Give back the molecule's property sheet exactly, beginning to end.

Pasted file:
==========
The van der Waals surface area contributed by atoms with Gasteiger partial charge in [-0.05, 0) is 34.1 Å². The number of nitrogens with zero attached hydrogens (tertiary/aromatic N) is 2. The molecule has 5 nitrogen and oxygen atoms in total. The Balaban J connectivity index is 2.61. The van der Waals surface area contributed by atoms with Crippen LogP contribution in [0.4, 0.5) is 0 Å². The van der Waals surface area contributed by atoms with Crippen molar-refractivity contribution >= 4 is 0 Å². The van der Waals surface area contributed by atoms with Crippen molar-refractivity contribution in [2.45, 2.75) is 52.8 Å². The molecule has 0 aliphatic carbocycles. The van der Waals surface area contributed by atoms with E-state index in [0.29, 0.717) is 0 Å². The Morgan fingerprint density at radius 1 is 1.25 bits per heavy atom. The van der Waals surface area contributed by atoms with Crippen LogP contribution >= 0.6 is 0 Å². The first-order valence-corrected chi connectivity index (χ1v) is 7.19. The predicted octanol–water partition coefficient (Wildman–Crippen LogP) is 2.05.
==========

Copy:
The van der Waals surface area contributed by atoms with Gasteiger partial charge in [-0.05, 0) is 34.1 Å². The number of nitrogens with zero attached hydrogens (tertiary/aromatic N) is 2. The molecule has 5 nitrogen and oxygen atoms in total. The Balaban J connectivity index is 2.61. The van der Waals surface area contributed by atoms with Crippen LogP contribution in [0.4, 0.5) is 0 Å². The van der Waals surface area contributed by atoms with Crippen molar-refractivity contribution >= 4 is 0 Å². The van der Waals surface area contributed by atoms with Crippen molar-refractivity contribution in [2.45, 2.75) is 52.8 Å². The molecule has 0 aliphatic carbocycles. The van der Waals surface area contributed by atoms with E-state index in [0.29, 0.717) is 0 Å². The Morgan fingerprint density at radius 1 is 1.25 bits per heavy atom. The van der Waals surface area contributed by atoms with Crippen LogP contribution >= 0.6 is 0 Å². The first-order valence-corrected chi connectivity index (χ1v) is 7.19. The predicted octanol–water partition coefficient (Wildman–Crippen LogP) is 2.05.